By December 9, 2005

What winter?

The weather yesterday was cold but sunny, and while I wanted to ride my bike I got sidetracked doing other things. Bond and I were having lunch today with our friend Mr. Shush, whom we used to work with at another agency. I was determined to make the 12+ mile plus trip each way on my bike, despite it being overcast and cooler than yesterday. But what the hell, how could I let 34 degrees keep me from my longtime buddies?

I put on my thermal pants, a long sleeve tshirt (and then another tshirt on top of that), and my fleece jacket. I went to put on my leather riding pants, and the waist strap buckle (which was glued on!!) separated during the crucial gut-sucking-in phase. So I put on my knee and shin armor and threw my jeans on top of that. I wore my thin gloves and Held Ninja gloves, put on my balaclava mask, and I was off.

I have to say, 95% of me was warm and toasty. I expected my legs to be cold without my leather pants on, and I was wrong. My hands, however, were cold, and they made up for the otherwise warm jaunt. On the way out I thought I would take it easy with the speed, thinking that the wind chill on my paw-paws would be less if I went 70 or 75. My fingers, particularly my pinkies and my thumbs, were very cold by mile 3 or 4. I moved up to 80 and toughed out the last bit of my trip, wiggling my fingers while tucked down behind my aftermarket windshield.

The trip took about twenty minutes, door to door. By the time I got to our lunch my thumbs were so numb I couldn’t feel the chinstrap buckle on my helmet. I kept my glove liners on for a bit and eventually managed to get my helmet off. I kept my gloves on for a bit after I went inside. Bond and Mr. Shush were both amazed that I rode there, and Bond remarked (jokingly, I reckon) that I made the booth seem colder once I took my gear off. My helmet was icy to the touch. I quickly ordered a cup of coffee, and downed several during the course of our lunch.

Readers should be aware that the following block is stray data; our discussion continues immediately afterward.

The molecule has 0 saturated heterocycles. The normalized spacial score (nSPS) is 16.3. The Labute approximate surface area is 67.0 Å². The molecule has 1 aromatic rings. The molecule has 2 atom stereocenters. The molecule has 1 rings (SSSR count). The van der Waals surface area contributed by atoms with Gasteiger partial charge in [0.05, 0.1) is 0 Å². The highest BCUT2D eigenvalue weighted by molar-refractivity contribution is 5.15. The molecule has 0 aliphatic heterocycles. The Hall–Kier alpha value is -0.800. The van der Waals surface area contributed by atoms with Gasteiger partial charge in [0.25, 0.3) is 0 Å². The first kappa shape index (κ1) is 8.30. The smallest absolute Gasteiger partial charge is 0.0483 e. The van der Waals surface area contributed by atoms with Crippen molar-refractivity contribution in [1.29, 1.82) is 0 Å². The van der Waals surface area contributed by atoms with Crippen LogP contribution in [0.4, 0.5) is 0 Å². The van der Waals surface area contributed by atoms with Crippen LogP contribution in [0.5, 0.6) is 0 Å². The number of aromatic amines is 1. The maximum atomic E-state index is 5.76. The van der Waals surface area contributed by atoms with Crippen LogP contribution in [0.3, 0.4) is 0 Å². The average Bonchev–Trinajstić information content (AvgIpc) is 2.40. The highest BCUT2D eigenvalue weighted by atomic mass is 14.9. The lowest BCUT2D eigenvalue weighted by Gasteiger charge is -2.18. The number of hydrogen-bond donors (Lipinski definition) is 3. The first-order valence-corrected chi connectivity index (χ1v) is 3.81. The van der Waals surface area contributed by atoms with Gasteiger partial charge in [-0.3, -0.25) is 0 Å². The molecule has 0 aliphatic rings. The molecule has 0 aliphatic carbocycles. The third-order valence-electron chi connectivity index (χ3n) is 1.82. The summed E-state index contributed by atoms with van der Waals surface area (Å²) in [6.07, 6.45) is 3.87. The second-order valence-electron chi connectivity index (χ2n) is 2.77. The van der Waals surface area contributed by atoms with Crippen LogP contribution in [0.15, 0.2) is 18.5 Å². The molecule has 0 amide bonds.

I had a great time, but I was dreading the ride home. I asked Bond if there was a non-freeway way back home, and he said it was long, and somewhat complicated. I have to cross a river on the way back, and I imagined that’s where the bulk of the problems would be. So we decided it was probably best for me to take the freeway home again — and the sky had become even more overcast than when I rode in.

Instead of puttering back at 10 or so over, I decided to go as fast as I could to minimize exposure time. Sure, the windchill would be colder on my hands, but if I could shave a few minutes off my trip then I thought I would be better off. I averaged probably 85 on the way back, with a burst up in the 90s and a peak at 94MPH. I was a touch nervous and I even sweat a touch inside my cocoon of leather and fleece. But my hands were still cold as ice.

I don’t know if the trip back was shorter because I knew what to expect or because I was flying (maybe both), but my hands didn’t feel as bad when I got home. I think that if I had heated grips, I would totally ride again, and probably be fine to make an hour trip or longer without a stop for reheating. I may ride around town again, but it will probably be awhile before I get back on the freeway again.

Posted in: motorcycling

3 Comments on "What winter?"

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  1. jaine_parr says:

    I have heated grips and electric gloves both. The heated grips are only good down to about 40 degrees. Colder than that and I use my electric gloves. My record is 12 degrees, but since Ghwyenn is carbed, she hates cold and coughs and complains every inch of the way.

  2. drfaulken says:

    Welcome to Gibberish 🙂 I received a pair of heating elements that go under my grips this week and will install them once I get enough courage to take the gas tank off my bike. Can you believe that shiz — they put the battery underneath the gas tank on the FZ6!

    12 degrees is pretty damn cold — did you have any special gear for your feet?

  3. jaine_parr says:

    I use chemical toe warmers, wool socks and insulated hiking boots. Also LL Bean long undies, jeans, t-neck, flannel shirt, sweater, insulated overalls, leather jacket with thinsulate liner, vest with colors, wool scarf, full face helmet, doo rag, and electric gloves. It’s about 20-25 minutes to get dressed from the skin out. After a while, all the buckles, straps, buttons and zippers get to be a hassle. My hands are OK with the electric gloves, but I do not go long distances. 40 miles to the office and 40 miles home. That’s plenty.

    Umm, do you need the battery or the fusebox? My battery is visible, but it’s covered in chrome. My fuses are under the seat.